Her life as Queen did not offer much distractions. The Spanish etiquette was very strict and the Queen mostly excluded from most things. Marie-Louise was used to attend the splendid parties of her papa at Saint-Cloud or those of her uncle at Versailles… the Spanish court had nothing even remotely like it. So, the unhappy Queen was more and more secluded, the only friend she had being her husband. He adored her beyond everything else… but both were not able to produce children. It seems likely that the reason for it is Charles condition, but Marie-Louise was the one to be blamed. They tried and prayed. All in vain. Marie-Louise gave up hope, became depressed and terribly homesick. She sought distraction by riding, attended her husband, and eating, the latter making her obese. As she arrived in Spain, she was beautiful and charming… a couple of years later, she had lost her spirit.

Marie-Louise died suddenly, after ten unhappy years in Spain, on 12 February in 1689. After riding out the previous day, she suddenly felt a strong pain in the abdomen. The Queen of Spain was taken to bed and died within the next hours. Only twenty-six years old, like her mother. Her last words were dedicated to her husband: “Your Majesty might have other wives, but no one will ever love you as I do.

Marie Louise of Orléans, Queen of Spain, lying in state (1689), by Sebastián Muñoz.JPG
Marie-Louise lying in state in the Royal Alcazar of Madrid, painted by Sebastián Muñoz .

Since her demise was so sudden, rumours of poison began to spread quickly. According to some rumours, Mariana of Austria did it, others said Austria was behind it. Saint-Simon went with the Austria theory, saying Olympe Mancini, who lived at the Spanish court, and the Austrian ambassador murdered Marie-Louise by serving her poisoned milk, because they feared her influence on Charles. Olympe, said to have been involved in the affaire des poisons, then swiftly fled Spain for Germany.

The real reason of Marie-Louise’s death was probably appendicitis, an inflammation of the appendix, or gastroenteritis, an inflammation of the gastrointestinal tract that involves the stomach and small intestine. The latter maybe due to a salmonella infection caused by oysters. Oysters are also mentioned in Liselotte’s correspondence. The second Madame was sure the first Madame had been poisoned and also believed it in case of Marie-Louise, saying that the Queen of Spain was poisoned by being given raw oysters to eat, because she had always been loyal to her native lands.

The news of her death reached France a week later. Monsieur was heartbroken: “Yesterday morning I heard terrible news of the Queen, your sister. I thought I would die, that’s all I’ll tell you. (…) I am more pierced with pain than one can believe. Farewell, my dear daughter, whom I loved with all my heart. (…)” Monsieur to Anne-Marie, 21 February 1689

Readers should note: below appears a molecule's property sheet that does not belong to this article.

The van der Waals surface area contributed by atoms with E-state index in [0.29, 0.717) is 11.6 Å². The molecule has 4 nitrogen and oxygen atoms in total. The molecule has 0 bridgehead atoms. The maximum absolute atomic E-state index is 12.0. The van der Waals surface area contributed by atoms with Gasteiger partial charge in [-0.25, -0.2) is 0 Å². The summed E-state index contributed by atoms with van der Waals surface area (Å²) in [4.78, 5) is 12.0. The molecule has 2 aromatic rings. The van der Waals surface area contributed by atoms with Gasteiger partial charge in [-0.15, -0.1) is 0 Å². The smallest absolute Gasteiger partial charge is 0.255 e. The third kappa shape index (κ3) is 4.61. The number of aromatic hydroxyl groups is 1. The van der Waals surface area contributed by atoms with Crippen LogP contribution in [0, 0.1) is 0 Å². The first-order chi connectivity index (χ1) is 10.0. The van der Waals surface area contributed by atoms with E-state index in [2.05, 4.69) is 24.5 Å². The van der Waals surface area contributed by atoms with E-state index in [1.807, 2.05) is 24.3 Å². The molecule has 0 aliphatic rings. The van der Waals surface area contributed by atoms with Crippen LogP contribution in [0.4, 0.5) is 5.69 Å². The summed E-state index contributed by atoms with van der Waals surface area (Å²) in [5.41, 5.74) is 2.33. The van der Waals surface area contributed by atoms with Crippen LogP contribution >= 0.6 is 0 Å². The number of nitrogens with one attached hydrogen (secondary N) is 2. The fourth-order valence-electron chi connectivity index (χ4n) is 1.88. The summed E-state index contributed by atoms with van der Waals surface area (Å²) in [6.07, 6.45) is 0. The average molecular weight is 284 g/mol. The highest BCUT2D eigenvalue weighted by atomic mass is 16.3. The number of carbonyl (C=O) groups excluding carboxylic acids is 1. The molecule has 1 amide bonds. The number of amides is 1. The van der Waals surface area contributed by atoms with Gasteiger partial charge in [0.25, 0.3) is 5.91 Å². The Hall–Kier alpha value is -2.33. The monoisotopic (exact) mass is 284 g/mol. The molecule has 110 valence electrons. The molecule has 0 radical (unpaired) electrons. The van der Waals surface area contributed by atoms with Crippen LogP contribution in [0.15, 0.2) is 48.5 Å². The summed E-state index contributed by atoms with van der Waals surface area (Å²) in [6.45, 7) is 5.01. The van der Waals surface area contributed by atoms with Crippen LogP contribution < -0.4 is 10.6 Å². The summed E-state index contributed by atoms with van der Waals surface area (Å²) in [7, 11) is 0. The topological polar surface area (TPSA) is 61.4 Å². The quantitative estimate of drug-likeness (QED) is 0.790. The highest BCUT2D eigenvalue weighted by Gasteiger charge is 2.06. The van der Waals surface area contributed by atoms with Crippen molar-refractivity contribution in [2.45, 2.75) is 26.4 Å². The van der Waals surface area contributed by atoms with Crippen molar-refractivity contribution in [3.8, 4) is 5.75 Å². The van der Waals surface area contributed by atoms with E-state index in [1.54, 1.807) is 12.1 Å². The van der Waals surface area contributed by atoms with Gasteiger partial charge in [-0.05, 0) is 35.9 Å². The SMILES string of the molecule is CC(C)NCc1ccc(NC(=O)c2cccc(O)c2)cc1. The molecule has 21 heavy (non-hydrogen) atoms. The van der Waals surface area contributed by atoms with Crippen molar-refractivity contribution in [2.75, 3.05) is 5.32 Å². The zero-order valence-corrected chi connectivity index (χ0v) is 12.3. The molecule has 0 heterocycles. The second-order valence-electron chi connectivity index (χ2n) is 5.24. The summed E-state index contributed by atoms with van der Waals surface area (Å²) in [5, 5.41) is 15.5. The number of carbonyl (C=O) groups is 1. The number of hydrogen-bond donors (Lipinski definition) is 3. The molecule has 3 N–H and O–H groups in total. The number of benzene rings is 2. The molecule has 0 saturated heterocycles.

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  • Sam

    This is amazing! I am really interested in Marie Louise and this just blew my mind.
    I was wondering where you were able to find the letter from Monsieur to Anne Marie after Marie Louise died, since I’ve been trying to find out how he reacted to her death for ages.
    Also, what is the source for Phillipe saying that if he comforted Marie Louise he’d end up in the same state, cause that sounds like a very intriguing piece of information.
    Sorry if I’ve just inconvenienced you heaps but like I said I’m very interested in Marie Louise and would love to know where I could find those sources.

    • Aurora von Goeth

      You can find the letter, among others, in Elisabetta Lurgo’s Philippe d’Orléans et la Masion de Savoie, which is a collection of letters published this year. As for the comforting, it is mentioned in Nancy Barker’s Brother to the Sun King as well as in Madame sein ist ein ellendes Handwerck by Dirk Van der Cruysse. 🙂

      • Sam

        Thank you so much!
        Any ideas as to where I could find Elisabetta Lurgo’s collection of letters? I’ve been looking and can’t find a single copy to purchase. Perhaps it will be some time before it can be bought online? I doubt I’ll be able to find it anywhere else.
        Any help would really be appreciated, thanks again!

        • Aurora von Goeth

          She kindly sent me a copy. They are available for purchase, but I think right now only in France and via the publisher, but it should be available on Amazon too at some point.

        • elisabetta

          Well, I just ended up here in this old thread (collecting on line information about Marie Louise: yes, I’m working on her) and so I can answer you. The collection of letters by Monsieur is available at this link:

          not on Amazon for the moment. But if you are only interested in the letter concerning Marie-Louise, it’s also published in my biography of Monsieur.
          The bit about Monsieur not conforting Marie Louise because he was afraid it would move him too much is from “Le Mercure Galant” of september (our august, I don’t remember now) 1679, which you can be find on line. And, rather than a proof of insensibility, as Mme Barker seems to suggest, it demonstrates his fatherly love, so strong that he was afraid that Marie Louise’s weeping could soften him too much.
          The letter is truly moving and you can really feel his pain; Monsieur close it abruptly, because “I’m crying so much that I can’t write anymore” and, having seen the original, I can tel it’s written in an evident state of distress.
          Interesting summary as always, Aurora.